¶19. But the trial judge ruled only on the motion for a new trial, and he flatly refused to rule on the motion for sanctions. Barnes is asking this Court to consider an issue on which the trial court has yet to rule, and " [w]e have been consistent in holding that we need not consider matters for the first time on appeal, which practice would have the practical effect of depriving the trial court of the opportunity to first rule on the issue, so that we can then review such trial court ruling under the appropriate standard of review." Alexander v. Daniel, 904 So.2d 172, 182 (Miss. 2005). Because the trial court did not rule on this issue, it is not properly before this Court.
II. The trial judge did not rule in the case after he recused from it.
¶20. Barnes argues that the sequence of the trial judge's orders resulted in his ruling in the case after he had recused from it. This Court has held that " [i]t is fundamental that, once a recusal occurs, no judge may take further action in a case." Mississippi Comm'n on Judicial Performance v. Osborne, 16 So.3d 16, 23 (Miss. 2009). " Having recused himself from a case, a judge has no more authority to take action in that case than does the ordinary citizen on the street." Mississippi Comm'n on Judicial Performance v. Skinner, 119 So.3d 294, 300 (Miss. 2013).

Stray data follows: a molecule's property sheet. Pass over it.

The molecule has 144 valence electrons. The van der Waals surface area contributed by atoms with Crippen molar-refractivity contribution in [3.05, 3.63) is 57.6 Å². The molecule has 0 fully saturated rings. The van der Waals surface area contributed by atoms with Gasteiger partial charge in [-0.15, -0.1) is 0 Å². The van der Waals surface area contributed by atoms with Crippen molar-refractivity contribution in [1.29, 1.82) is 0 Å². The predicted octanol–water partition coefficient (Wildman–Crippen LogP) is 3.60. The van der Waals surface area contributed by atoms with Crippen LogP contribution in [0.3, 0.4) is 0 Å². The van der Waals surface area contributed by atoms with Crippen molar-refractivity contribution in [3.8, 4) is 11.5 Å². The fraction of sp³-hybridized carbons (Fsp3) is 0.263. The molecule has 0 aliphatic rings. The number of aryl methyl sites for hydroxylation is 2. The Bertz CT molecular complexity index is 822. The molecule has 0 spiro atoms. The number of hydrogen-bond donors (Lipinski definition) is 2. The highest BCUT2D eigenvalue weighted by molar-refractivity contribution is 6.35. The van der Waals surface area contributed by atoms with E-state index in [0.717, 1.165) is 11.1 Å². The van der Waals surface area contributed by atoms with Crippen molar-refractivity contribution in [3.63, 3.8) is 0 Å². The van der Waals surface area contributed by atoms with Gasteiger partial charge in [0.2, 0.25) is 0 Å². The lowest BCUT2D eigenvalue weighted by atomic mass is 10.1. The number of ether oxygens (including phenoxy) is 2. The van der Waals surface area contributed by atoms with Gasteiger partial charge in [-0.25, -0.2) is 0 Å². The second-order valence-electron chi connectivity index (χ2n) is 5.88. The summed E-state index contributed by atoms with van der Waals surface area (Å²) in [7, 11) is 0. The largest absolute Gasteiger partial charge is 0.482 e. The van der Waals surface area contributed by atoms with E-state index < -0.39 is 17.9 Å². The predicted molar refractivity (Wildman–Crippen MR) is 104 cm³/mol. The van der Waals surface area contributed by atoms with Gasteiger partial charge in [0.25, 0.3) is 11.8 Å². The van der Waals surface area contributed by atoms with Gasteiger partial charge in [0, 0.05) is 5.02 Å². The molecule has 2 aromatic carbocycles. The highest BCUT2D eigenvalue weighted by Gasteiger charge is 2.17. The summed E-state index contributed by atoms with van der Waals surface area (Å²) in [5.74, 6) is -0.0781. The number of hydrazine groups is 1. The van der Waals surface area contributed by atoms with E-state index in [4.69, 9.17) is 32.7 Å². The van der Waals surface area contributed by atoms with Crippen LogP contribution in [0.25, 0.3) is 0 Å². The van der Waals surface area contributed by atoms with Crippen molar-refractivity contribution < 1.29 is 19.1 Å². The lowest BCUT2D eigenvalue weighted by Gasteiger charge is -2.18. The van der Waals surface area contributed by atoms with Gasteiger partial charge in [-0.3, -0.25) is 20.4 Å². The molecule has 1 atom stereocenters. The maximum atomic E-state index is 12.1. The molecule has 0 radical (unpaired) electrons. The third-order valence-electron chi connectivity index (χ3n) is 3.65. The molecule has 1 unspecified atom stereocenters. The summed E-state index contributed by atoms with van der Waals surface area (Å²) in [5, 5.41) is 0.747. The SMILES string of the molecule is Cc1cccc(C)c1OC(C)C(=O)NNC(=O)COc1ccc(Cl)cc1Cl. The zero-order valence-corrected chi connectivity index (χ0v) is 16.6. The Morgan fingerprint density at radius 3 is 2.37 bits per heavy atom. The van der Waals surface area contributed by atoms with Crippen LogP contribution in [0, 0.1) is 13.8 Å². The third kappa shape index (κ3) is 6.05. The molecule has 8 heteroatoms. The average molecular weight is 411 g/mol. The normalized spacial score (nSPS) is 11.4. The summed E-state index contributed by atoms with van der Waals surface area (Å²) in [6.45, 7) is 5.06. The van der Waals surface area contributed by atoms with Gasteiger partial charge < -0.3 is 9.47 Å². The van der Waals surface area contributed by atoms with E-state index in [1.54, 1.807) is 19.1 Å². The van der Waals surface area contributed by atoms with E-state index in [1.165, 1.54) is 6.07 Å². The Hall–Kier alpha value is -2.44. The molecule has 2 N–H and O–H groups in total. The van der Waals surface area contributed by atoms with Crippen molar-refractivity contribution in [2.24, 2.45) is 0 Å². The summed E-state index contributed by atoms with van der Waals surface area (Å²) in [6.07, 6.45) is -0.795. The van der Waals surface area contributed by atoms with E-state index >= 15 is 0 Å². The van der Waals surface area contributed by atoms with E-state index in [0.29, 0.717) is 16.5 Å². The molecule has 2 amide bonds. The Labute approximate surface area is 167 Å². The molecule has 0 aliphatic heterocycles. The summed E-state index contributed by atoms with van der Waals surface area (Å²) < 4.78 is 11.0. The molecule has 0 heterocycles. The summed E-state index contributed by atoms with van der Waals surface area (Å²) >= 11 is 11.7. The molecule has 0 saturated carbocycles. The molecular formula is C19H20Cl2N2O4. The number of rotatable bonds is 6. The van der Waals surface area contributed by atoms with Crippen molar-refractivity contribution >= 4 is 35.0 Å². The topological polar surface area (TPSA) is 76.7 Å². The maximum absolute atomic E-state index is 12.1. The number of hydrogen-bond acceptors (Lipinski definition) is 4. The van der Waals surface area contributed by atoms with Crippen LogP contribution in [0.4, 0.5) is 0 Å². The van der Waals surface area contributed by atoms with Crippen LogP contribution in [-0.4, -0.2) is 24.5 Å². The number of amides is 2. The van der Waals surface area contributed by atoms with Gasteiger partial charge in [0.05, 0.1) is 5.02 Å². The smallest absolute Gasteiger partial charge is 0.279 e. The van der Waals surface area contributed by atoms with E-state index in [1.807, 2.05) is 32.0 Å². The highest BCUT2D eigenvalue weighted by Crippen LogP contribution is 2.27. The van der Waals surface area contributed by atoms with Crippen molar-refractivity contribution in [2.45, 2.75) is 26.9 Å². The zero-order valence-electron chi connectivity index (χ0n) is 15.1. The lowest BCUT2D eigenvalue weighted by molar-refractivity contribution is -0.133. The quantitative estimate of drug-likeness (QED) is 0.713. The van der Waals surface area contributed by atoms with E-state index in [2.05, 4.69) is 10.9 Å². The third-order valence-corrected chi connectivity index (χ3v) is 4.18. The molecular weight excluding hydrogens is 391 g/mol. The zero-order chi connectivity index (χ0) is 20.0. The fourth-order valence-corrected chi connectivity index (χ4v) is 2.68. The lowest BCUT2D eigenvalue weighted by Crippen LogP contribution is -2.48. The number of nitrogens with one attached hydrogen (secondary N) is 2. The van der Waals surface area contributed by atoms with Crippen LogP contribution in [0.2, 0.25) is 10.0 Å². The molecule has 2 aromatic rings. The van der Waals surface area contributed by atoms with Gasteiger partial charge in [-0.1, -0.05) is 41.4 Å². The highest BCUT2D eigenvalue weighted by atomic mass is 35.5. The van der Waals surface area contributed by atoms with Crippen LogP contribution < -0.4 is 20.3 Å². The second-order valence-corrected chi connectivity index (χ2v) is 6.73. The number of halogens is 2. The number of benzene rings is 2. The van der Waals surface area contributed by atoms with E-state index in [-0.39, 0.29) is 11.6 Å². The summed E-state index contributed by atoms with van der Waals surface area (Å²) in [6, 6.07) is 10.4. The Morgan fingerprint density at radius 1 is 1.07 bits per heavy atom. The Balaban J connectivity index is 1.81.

¶21. But here, the record is clear that the trial judge granted a new trial and recused from presiding over that new trial. In post-trial motions, Barnes asked the trial judge for one of three alternative dispositions: a new trial, reconsideration of the verdict, or judgment as a matter of law. Each was mutually exclusive of the other two, so granting any one of them necessarily meant denying the other two. Moreover, granting any one of the three